A magical, incantatory poem-or perhaps a homily-first published in the Ellen Datlow/Terri Windling collection A Wolf at the Door in 2000 is made new with Vess's art. It could be instructions for a child, a writer, a newly minted adult or an elder. It strikes immediately at the place where stories live and provides a feast of archetypes. The narrator instructs a furry cat/fox-like creature that walks upright and wears a tunic and boots, of course, to go through the gate he hasn't seen before (after saying "please") and walk down the path. Don't touch the imp knocker on the green door, give the old woman what she asks for and she "will point the way to the castle." Help those who need it. Don't be jealous; "diamonds and roses" are as nasty as toads when they fall from your lips, "colder, too, and sharper, and they cut." Remember your own name, ride the eagle, be polite. The sinuous landscape is peopled with figures readers will recognize, like the Goose Girl and a crowned frog, and those they might not, like trolls and giants and dragons. Roses, trees, land and sea have shimmering life of their own and wind around the words as if made for them, which of course they were. (Picture book. 7 & up)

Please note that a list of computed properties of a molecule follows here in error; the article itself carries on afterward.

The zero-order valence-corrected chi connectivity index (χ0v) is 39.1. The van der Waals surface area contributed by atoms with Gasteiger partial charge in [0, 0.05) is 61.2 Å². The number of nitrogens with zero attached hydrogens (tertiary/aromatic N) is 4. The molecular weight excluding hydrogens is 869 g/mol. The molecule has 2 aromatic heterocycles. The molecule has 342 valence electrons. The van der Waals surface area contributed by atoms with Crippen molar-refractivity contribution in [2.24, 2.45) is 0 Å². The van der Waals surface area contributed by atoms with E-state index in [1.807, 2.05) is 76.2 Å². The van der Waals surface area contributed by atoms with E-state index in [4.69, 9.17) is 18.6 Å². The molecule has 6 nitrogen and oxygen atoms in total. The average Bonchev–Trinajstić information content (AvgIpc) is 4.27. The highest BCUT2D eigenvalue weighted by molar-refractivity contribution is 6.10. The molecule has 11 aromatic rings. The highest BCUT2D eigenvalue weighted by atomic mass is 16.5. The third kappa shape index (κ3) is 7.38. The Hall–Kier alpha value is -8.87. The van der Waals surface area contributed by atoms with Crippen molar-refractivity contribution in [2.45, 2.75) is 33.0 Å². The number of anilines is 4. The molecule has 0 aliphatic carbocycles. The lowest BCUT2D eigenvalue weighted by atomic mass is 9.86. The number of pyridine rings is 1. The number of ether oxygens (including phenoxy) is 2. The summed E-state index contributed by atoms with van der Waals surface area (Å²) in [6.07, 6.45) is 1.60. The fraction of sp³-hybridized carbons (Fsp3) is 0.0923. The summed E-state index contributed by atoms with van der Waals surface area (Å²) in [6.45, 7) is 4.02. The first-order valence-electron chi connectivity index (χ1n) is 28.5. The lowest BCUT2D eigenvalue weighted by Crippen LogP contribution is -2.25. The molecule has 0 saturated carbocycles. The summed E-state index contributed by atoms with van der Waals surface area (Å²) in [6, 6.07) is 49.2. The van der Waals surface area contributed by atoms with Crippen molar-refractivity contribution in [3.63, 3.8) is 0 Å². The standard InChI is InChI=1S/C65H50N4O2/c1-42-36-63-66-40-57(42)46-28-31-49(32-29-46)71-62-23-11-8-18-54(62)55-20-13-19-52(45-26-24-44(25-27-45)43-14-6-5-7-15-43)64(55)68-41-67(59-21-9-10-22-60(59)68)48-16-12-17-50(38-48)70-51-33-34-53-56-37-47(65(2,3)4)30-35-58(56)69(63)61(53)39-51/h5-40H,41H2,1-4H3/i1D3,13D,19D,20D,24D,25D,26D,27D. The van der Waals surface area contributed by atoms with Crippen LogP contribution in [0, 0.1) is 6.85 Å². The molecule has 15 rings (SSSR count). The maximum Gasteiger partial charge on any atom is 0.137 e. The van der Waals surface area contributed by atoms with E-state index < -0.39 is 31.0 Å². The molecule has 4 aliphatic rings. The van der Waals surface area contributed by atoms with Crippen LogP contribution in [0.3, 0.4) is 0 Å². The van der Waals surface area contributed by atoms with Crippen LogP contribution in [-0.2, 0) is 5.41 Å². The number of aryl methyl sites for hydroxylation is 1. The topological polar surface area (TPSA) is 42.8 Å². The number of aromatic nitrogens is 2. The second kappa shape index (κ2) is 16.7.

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Product Details

ISBN-13:
9780061960314
Publisher:
HarperCollins Publishers
Publication date:
04/27/2010
Pages:
40
Product dimensions:
7.70(w) x 8.10(h) x 0.30(d)
Age Range:
7 - 12 Years